Choices come with costs. Because the Robinsons spend time managing their money, they must give something up. Economists say there is an opportunity cost for every choice. The opportunity cost is the most valued option that you gave up because you chose what you did. The opportunity cost is your next best option. For the Robinsons, the opportunity cost of managing their money is the television they give up. For the Meltons, the opportunity cost of watching television is managing their money. Making good choices involves comparing the benefits and costs of any decision. The Robinsons are wealthier than the Meltons because of the choices they made. 2. All choices involve costs.
An incentive is a benefit or cost that influences a person’s decisions. One powerful incentive is money. By managing your money more carefully, you can keep more of the benefits of your hard work by having the money to accomplish other goals. Another incentive is interest on savings. The incentive for the Robinsons to save is that they will have more goods and services in the future. There is also an incentive for getting a good education. 3. People respond to incentives in predictable ways.
The American economic system relies on markets, choices, and incentives. Every decision has costs and benefits. The system creates incentives that guide our behavior. The American private-enterprise system has made the United States a land of choices and opportunities. These opportunities involve ever-present tradeoffs and choices. Every choice has an opportunity cost. The Robinsons take better advantage of the opportunities available to them. –They do not view themselves as victims of too little income or of businesses that charge too high prices. –Instead, they make choices to increase their future income and spend that income wisely. 4. People create economic systems that influence choices and incentives.
“Voluntary” refers to doing something because you want to, not because someone forced you. Neither the Robinsons nor the Meltons are forced to buy goods and services. –They are not forced to work for their employers. –They do these things because the benefits are greater than the costs. If you don’t trade carefully and gather sound information, you may find you don’t benefit as much from the trade as you expected. –The Robinsons take more time than the Meltons before making such decisions. 5. People gain when they trade voluntarily.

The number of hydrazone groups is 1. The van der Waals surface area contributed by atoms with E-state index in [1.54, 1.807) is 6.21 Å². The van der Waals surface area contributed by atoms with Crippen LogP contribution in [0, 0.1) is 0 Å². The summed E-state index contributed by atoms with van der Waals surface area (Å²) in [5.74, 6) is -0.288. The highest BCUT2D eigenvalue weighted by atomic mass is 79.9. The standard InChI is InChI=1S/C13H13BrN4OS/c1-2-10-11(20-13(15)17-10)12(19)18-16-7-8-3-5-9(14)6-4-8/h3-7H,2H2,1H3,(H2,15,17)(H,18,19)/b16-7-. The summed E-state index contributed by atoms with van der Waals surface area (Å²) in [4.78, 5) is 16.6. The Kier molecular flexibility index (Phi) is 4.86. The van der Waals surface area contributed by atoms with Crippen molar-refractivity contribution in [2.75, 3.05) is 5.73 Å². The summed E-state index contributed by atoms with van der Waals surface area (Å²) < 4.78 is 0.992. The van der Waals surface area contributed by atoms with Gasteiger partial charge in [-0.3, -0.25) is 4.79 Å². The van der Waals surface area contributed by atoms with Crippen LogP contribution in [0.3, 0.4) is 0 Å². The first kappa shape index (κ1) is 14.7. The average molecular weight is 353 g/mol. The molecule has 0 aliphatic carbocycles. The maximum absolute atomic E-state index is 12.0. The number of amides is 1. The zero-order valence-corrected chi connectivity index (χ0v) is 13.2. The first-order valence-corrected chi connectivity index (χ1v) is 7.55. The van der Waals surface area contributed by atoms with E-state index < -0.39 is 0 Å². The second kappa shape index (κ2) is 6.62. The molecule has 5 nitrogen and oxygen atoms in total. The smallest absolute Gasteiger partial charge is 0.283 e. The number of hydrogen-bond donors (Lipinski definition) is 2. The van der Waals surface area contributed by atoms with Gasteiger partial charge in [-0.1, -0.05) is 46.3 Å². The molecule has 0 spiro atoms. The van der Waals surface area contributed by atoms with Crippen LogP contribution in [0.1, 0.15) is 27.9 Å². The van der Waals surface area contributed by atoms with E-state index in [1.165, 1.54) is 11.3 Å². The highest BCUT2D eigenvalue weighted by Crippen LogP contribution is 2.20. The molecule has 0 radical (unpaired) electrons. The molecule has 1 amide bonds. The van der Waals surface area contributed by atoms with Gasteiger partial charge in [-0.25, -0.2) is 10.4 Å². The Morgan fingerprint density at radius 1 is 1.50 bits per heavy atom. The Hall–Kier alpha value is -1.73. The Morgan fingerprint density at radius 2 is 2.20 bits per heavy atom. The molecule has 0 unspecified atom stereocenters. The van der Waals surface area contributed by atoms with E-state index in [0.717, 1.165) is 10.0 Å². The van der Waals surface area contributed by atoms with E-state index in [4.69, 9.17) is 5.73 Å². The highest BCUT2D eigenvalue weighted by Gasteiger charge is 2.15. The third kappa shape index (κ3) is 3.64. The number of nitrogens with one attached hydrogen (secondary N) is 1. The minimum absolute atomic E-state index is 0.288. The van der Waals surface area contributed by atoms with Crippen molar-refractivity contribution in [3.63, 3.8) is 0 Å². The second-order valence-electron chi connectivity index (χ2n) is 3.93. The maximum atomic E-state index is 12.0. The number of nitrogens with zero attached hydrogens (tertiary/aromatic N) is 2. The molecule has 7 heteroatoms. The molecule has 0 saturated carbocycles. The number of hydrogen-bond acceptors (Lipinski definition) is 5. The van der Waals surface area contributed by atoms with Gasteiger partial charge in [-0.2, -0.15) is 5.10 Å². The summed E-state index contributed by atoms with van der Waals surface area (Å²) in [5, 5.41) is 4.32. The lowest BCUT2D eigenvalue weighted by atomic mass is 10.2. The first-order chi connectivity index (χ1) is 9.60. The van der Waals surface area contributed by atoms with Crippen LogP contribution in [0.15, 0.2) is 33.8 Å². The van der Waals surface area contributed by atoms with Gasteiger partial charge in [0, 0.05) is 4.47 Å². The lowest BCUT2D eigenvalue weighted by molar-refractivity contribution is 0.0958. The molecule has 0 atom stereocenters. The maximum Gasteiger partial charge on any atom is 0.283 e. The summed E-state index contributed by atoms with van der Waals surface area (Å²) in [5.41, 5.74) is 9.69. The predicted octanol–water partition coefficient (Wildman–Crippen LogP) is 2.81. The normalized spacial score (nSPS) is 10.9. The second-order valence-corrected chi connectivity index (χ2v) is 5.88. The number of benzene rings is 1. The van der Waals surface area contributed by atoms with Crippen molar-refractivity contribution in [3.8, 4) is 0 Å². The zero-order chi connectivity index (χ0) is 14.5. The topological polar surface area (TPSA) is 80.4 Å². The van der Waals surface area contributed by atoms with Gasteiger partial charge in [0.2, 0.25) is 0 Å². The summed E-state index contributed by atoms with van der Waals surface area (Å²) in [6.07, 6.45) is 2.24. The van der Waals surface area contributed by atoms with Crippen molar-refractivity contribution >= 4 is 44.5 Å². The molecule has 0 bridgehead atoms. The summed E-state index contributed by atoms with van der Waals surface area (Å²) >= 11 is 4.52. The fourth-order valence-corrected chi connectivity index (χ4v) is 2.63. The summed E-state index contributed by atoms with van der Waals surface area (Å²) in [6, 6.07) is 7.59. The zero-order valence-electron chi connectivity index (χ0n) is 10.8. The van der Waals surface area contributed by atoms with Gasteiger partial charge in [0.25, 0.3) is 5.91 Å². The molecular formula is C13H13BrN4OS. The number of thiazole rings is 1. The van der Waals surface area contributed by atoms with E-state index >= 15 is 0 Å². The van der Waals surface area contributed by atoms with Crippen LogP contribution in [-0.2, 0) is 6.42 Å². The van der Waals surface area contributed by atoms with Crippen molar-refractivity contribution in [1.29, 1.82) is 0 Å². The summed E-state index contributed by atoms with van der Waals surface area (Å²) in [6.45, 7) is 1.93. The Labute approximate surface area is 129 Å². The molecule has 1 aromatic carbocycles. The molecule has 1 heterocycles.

Why would we conserve, save, and invest? The choices you make today will affect your future. The Robinsons have more wealth because they saved more and spent less than the Meltons, even though the Meltons work more. The Robinsons also get more for their income because they compare costs, benefits, and alternatives before making major purchases. –Their past decisions have affected their present wealth and lifestyle. 6. People’s choices have consequences for the future.
Decision Making A fundamental law of economics states that there is no such thing as a free lunch. Individuals, businesses, governments, and economic systems all face scarcity. We must make decisions at the personal, business, and government levels. A wise decision involves weighing the benefits and costs of the alternatives. There is a cost to every decision.
Scarcity occurs because our resources are limited and our wants are unlimited. Scarcity exists because human wants always outstrip the limited resources available to satisfy them. Decision Making
People’s wants are never satisfied. Even wealthy individuals desire more. Many people would also like to have more income. Wants also change over time. Decision Making